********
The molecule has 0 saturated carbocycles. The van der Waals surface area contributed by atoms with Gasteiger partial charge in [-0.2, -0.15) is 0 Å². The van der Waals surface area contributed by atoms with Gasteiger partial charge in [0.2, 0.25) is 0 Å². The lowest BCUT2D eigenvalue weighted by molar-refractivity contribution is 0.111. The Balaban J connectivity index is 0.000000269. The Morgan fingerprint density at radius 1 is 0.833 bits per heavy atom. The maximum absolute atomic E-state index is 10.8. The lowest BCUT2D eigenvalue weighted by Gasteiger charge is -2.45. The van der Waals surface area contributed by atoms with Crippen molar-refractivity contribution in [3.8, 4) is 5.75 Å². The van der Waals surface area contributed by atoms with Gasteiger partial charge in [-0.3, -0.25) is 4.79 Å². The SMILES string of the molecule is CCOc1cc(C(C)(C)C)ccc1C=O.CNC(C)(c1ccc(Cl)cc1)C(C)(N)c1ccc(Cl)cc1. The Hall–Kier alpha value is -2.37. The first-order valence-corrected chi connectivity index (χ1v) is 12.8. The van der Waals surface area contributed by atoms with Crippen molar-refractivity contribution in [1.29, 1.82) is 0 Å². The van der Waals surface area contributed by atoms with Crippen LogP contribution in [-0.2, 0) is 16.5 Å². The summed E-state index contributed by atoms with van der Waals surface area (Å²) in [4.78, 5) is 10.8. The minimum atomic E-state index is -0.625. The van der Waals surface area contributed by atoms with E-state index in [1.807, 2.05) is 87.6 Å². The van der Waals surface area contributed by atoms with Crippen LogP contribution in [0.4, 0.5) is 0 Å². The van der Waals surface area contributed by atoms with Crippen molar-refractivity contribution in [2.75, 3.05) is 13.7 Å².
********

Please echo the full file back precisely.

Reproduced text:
The molecule has 0 saturated carbocycles. The van der Waals surface area contributed by atoms with Gasteiger partial charge in [-0.2, -0.15) is 0 Å². The van der Waals surface area contributed by atoms with Gasteiger partial charge in [0.2, 0.25) is 0 Å². The lowest BCUT2D eigenvalue weighted by molar-refractivity contribution is 0.111. The Balaban J connectivity index is 0.000000269. The Morgan fingerprint density at radius 1 is 0.833 bits per heavy atom. The maximum absolute atomic E-state index is 10.8. The lowest BCUT2D eigenvalue weighted by Gasteiger charge is -2.45. The van der Waals surface area contributed by atoms with Crippen molar-refractivity contribution in [3.8, 4) is 5.75 Å². The van der Waals surface area contributed by atoms with Gasteiger partial charge in [-0.3, -0.25) is 4.79 Å². The SMILES string of the molecule is CCOc1cc(C(C)(C)C)ccc1C=O.CNC(C)(c1ccc(Cl)cc1)C(C)(N)c1ccc(Cl)cc1. The Hall–Kier alpha value is -2.37. The first-order valence-corrected chi connectivity index (χ1v) is 12.8. The van der Waals surface area contributed by atoms with Crippen molar-refractivity contribution in [1.29, 1.82) is 0 Å². The van der Waals surface area contributed by atoms with Crippen LogP contribution in [-0.2, 0) is 16.5 Å². The summed E-state index contributed by atoms with van der Waals surface area (Å²) in [4.78, 5) is 10.8. The minimum atomic E-state index is -0.625. The van der Waals surface area contributed by atoms with E-state index in [1.807, 2.05) is 87.6 Å². The van der Waals surface area contributed by atoms with Crippen LogP contribution in [0.4, 0.5) is 0 Å². The van der Waals surface area contributed by atoms with Crippen molar-refractivity contribution in [2.75, 3.05) is 13.7 Å².